NSFW and forced removal: what happens to the copyright? Copyright


What happens to our rights over our content if it is removed from the web for any reason?

Copyright begins with the first "publication" of an artistic work or work of ingenuity. In other words, in the digital age, when it is posted online on a website or social network.

But what happens when a website or social media platform - Tumblr for example - decides to delete your content for supposed violation of their Terms of Service, or because of a system error?

It happened a couple of days before we wrote this blog, as consequence to a more serious accident with #NSFW content, that is the discovery and consequent removal of explicit content on minors, which is an action we can do nothing but wholeheartedly support. The measures Tumblr took were a lot more extensive than expected however and resulted in the takedown of several unrelated NSFW blogs.

What does this have to do with copyright?

The publication of an artwork is extremely important, as it determines the protection start date. Losing this information might make it very difficult and complex to report copyright infringement in the future. This kind of problems usually occur years after the creation of the content and losing your reference point due to a system error may result in the impossibility to prove your paternity of the artwork.

Tumblr is only one example: some time ago, Flickr issued a press release declaring that free subscriptions would become limited to 1000 pictures and that all content exceeding that number would be deleted starting February 5th, 2019.

What about content licenced under Creative Commons?

About 1/4 of all CC-licenced photographic material is gathered on Flickr, which stated in a following press release that content published by No Profit organisations will not be removed and that they created a special form for requesting a free "pro" account for these organisations. This, however, does not protect CC-licenced content of other users, who will have to sign up for a Professional account or watch their content be deleted by the website.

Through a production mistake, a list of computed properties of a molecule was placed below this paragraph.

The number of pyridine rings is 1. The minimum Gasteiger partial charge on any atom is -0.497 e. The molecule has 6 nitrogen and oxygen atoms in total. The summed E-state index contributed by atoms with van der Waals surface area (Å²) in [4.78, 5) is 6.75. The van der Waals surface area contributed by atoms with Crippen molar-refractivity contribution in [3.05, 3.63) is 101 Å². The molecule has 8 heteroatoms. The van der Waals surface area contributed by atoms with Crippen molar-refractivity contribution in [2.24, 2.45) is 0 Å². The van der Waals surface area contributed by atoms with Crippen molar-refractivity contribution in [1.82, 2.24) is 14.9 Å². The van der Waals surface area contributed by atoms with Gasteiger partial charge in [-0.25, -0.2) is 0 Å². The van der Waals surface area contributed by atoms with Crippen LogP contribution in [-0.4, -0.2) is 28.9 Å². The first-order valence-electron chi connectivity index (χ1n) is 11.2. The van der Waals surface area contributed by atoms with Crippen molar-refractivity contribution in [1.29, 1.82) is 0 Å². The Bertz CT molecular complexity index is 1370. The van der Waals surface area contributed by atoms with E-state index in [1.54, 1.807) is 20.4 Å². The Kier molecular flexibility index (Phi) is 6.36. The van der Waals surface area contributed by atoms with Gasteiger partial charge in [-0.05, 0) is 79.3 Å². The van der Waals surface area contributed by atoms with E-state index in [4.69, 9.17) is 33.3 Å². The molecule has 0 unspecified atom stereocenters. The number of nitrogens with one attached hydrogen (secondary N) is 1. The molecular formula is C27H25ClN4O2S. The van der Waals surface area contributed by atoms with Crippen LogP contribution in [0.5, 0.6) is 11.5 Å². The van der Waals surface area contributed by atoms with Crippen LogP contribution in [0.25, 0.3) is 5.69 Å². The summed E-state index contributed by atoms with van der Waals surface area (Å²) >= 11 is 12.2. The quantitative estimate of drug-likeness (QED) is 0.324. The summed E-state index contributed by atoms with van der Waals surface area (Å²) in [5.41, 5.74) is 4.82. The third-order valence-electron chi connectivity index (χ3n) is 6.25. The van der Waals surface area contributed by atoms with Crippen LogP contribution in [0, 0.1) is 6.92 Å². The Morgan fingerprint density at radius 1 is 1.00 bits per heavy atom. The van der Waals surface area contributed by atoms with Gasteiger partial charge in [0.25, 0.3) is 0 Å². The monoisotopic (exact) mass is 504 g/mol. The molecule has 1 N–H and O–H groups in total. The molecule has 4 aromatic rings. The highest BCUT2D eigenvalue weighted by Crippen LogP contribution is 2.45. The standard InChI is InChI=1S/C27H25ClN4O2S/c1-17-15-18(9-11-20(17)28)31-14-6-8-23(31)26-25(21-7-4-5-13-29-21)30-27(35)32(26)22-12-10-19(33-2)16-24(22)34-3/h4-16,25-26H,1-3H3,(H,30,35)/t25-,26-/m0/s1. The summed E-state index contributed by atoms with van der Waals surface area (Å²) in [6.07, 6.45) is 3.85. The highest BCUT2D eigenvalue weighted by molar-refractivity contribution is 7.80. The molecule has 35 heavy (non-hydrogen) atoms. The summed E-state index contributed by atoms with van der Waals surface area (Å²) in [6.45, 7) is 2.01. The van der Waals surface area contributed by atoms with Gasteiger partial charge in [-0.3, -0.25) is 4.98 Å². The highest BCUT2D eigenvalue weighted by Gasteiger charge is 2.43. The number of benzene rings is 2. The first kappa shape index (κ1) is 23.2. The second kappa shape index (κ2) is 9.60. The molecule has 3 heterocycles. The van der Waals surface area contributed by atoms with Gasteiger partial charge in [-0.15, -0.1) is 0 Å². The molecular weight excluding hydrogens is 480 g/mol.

This is why Rights Chain created its own digital registry, to allow artists to have a reference point unrelated to third parties such as a social media platform, for instance. Furthermore, thanks to the use of Blockchain technology, the registration is permanent, it doesn't require renewing and the proof of creation cannot be deleted from the registry, no matter if the artwork is still available online, or if it has been removed from third-party websites like with the Tumblr and Flickr situations.

Sources and references:

Sebastian Zdrojewski

System, Network and Data Security advisor for over 20 years, in 2017 co-founded Rights Chain, a company aiming the development of copyright and intellectual property protection and enforcement solutions.


Last update 2018-11-27


#Nsfw, #Removal, #Copyright, #Social, #Socialmedia

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